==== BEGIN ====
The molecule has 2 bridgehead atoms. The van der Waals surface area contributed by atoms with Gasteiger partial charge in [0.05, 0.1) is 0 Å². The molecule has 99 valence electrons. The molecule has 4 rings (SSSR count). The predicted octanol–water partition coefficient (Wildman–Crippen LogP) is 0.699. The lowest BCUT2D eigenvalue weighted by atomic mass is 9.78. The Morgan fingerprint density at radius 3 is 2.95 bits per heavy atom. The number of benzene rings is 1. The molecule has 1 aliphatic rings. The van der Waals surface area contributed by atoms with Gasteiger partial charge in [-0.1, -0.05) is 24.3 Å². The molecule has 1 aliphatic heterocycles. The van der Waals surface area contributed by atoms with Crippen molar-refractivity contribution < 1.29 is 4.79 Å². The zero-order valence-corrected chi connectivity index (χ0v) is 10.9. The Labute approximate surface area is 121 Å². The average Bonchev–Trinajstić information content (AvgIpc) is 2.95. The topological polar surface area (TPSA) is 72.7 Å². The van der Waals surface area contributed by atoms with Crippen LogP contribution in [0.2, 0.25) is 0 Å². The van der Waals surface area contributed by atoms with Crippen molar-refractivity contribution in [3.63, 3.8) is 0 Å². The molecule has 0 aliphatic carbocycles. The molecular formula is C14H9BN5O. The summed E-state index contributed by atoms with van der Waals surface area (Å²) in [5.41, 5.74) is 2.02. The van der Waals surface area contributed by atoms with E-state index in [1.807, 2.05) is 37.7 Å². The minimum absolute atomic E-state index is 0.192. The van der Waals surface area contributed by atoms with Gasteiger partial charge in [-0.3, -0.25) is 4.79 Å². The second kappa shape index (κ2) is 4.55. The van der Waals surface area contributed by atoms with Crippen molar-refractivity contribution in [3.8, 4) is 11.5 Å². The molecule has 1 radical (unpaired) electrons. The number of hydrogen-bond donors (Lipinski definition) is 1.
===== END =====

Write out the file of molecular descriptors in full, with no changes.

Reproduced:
The molecule has 2 bridgehead atoms. The van der Waals surface area contributed by atoms with Gasteiger partial charge in [0.05, 0.1) is 0 Å². The molecule has 99 valence electrons. The molecule has 4 rings (SSSR count). The predicted octanol–water partition coefficient (Wildman–Crippen LogP) is 0.699. The lowest BCUT2D eigenvalue weighted by atomic mass is 9.78. The Morgan fingerprint density at radius 3 is 2.95 bits per heavy atom. The number of benzene rings is 1. The molecule has 1 aliphatic rings. The van der Waals surface area contributed by atoms with Gasteiger partial charge in [-0.1, -0.05) is 24.3 Å². The molecule has 1 aliphatic heterocycles. The van der Waals surface area contributed by atoms with Crippen molar-refractivity contribution < 1.29 is 4.79 Å². The zero-order valence-corrected chi connectivity index (χ0v) is 10.9. The Labute approximate surface area is 121 Å². The average Bonchev–Trinajstić information content (AvgIpc) is 2.95. The topological polar surface area (TPSA) is 72.7 Å². The van der Waals surface area contributed by atoms with Crippen LogP contribution in [0.2, 0.25) is 0 Å². The van der Waals surface area contributed by atoms with Crippen molar-refractivity contribution in [3.63, 3.8) is 0 Å². The molecule has 0 aliphatic carbocycles. The molecular formula is C14H9BN5O. The summed E-state index contributed by atoms with van der Waals surface area (Å²) in [5.41, 5.74) is 2.02. The van der Waals surface area contributed by atoms with E-state index in [1.807, 2.05) is 37.7 Å². The minimum absolute atomic E-state index is 0.192. The van der Waals surface area contributed by atoms with Gasteiger partial charge in [-0.3, -0.25) is 4.79 Å². The second kappa shape index (κ2) is 4.55. The van der Waals surface area contributed by atoms with Crippen molar-refractivity contribution in [3.8, 4) is 11.5 Å². The molecule has 1 radical (unpaired) electrons. The number of hydrogen-bond donors (Lipinski definition) is 1.